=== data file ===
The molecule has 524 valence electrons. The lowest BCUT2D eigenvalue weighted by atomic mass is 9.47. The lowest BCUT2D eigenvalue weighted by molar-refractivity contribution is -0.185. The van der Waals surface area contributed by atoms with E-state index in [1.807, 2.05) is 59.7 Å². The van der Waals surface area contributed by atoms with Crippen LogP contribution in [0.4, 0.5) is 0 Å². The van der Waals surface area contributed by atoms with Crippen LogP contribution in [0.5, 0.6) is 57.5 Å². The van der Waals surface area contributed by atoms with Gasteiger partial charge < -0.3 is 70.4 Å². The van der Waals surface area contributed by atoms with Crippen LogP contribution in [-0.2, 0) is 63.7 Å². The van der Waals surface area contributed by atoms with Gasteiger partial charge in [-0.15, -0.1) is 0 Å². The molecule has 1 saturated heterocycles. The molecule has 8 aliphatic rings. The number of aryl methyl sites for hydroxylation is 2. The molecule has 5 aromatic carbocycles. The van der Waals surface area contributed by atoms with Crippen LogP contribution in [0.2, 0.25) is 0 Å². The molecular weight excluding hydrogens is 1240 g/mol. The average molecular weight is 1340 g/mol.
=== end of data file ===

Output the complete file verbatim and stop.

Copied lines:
The molecule has 524 valence electrons. The lowest BCUT2D eigenvalue weighted by atomic mass is 9.47. The lowest BCUT2D eigenvalue weighted by molar-refractivity contribution is -0.185. The van der Waals surface area contributed by atoms with E-state index in [1.807, 2.05) is 59.7 Å². The van der Waals surface area contributed by atoms with Crippen LogP contribution in [0.4, 0.5) is 0 Å². The van der Waals surface area contributed by atoms with Crippen LogP contribution in [0.5, 0.6) is 57.5 Å². The van der Waals surface area contributed by atoms with Gasteiger partial charge < -0.3 is 70.4 Å². The van der Waals surface area contributed by atoms with Crippen LogP contribution in [-0.2, 0) is 63.7 Å². The van der Waals surface area contributed by atoms with Gasteiger partial charge in [-0.15, -0.1) is 0 Å². The molecule has 1 saturated heterocycles. The molecule has 8 aliphatic rings. The number of aryl methyl sites for hydroxylation is 2. The molecule has 5 aromatic carbocycles. The van der Waals surface area contributed by atoms with Crippen LogP contribution in [0.2, 0.25) is 0 Å². The molecular weight excluding hydrogens is 1240 g/mol. The average molecular weight is 1340 g/mol.